- The Washington Times - Tuesday, June 8, 2010

The White House said Tuesday it will continue to try to freeze non-security spending in next year’s budget as President Obama seeks to counter the flood of red ink that has swept the federal budget over the last decade.

White House budget director Peter R. Orszag said federal agencies were asked Tuesday morning to produce a list of potential cuts totaling 5 percent of their budgets, and then he and Mr. Obama will sort through those proposals to decide which cuts to accept when they propose a budget next February.

The extra cutting room will allow the government to spend more on Mr. Obama’s own priorities, he said.

“Some go down, some go up. What we’re aiming for is an overall freeze,” he said. “By asking each agency to come back with something at minus-five, we’re creating the room to plus-up some, reduce others and what have you, so that we can continue to hit that overall freeze.”

Mr. Orszag also said the president will live up to his promise to veto bills that stray outside of the non-security spending freeze.

With Congress appearing unlikely to approve a budget or even make much headway on the annual spending bills this year, Mr. Obama could end up having to exercise that role as sheriff of spending.

But Congress still has the most control over appropriations, and Republicans said the most important thing Mr. Obama can do is pressure Democrats to write a budget and live within it.

“If the White House actually wants to end Washington Democrats’ out-of-control spending spree, which is scaring the hell out of the American people, why aren’t they asking congressional Democrats to produce a budget?” said Michael Steel, spokesman for House Minority Leader John A. Boehner, Ohio Republican. “If they don’t, this is just a lot of hot air.”

Fiscal year 2010 runs through Sept. 30, and Congress should already be well on the way toward writing the bills for fiscal year 2011, but have made little headway. A Senate committee has written a plan, but neither the full House nor full Senate have acted on a budget - much less hammered out their differences for a unified bill.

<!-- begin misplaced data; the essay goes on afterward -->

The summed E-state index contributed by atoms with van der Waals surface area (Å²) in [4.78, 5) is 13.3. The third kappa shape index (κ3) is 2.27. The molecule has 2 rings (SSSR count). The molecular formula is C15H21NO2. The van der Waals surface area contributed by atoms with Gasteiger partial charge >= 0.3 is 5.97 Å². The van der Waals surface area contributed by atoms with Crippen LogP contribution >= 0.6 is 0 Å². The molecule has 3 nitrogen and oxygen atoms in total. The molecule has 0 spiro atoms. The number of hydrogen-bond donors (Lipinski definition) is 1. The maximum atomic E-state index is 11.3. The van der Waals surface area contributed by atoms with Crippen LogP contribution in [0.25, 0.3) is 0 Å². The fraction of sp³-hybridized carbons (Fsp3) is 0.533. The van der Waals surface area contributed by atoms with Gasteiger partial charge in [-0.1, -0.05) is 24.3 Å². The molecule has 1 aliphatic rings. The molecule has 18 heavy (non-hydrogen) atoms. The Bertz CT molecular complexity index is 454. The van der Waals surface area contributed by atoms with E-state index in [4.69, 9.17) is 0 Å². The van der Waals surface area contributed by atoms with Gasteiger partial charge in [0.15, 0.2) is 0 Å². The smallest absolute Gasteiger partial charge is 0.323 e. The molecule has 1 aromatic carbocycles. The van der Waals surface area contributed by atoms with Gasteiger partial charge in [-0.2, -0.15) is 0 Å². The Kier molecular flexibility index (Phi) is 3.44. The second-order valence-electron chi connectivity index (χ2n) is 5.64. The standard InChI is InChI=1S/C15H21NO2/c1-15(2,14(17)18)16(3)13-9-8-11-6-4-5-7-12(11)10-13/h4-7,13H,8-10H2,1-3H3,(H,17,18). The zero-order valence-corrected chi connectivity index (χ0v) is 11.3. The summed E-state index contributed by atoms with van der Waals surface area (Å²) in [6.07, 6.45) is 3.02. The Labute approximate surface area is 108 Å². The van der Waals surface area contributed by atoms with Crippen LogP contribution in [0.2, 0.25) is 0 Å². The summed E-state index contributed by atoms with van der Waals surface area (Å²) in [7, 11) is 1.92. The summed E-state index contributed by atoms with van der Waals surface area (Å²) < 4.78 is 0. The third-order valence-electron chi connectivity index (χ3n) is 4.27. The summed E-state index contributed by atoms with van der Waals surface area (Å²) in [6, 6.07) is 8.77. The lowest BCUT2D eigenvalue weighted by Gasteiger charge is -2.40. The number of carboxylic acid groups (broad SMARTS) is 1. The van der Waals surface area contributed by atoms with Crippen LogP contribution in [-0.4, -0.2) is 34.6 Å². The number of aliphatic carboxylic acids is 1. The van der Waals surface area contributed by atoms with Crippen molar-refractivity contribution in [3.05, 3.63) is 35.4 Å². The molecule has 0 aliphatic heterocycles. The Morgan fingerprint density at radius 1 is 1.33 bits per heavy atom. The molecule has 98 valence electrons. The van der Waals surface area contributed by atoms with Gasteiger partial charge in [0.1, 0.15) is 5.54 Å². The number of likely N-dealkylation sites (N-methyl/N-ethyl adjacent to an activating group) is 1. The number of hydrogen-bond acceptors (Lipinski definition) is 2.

In his 2011 proposal, Mr. Obama called for an overall freeze on non-defense spending, though he said it is not a blanket policy. Some agencies would see increases, and some would see cuts, he said.

The continuation of the spending freeze comes less than a month after Mr. Obama proposed a modified line-item veto, under which he would be able to send a package of proposed cuts up to Congress, and lawmakers would have to act within a set timeframe.

That proposal, though, has drawn fire from within his own party.

House Rules Committee Chairwoman Louise M. Slaughter, New York Democrat, penned a column Tuesday for Roll Call, a Capitol Hill newspaper, in which she argued Mr. Obama already has enough power over spending with his veto.

“If the White House is really serious about curbing spending, the president can always use a veto threat to persuade or cajole or threaten the Congress to go along with his wishes. If he has the votes, he will get his way. And if not, the legislative branch will get its way,” she said.

Mr. Orszag said he still thinks the proposal has momentum.

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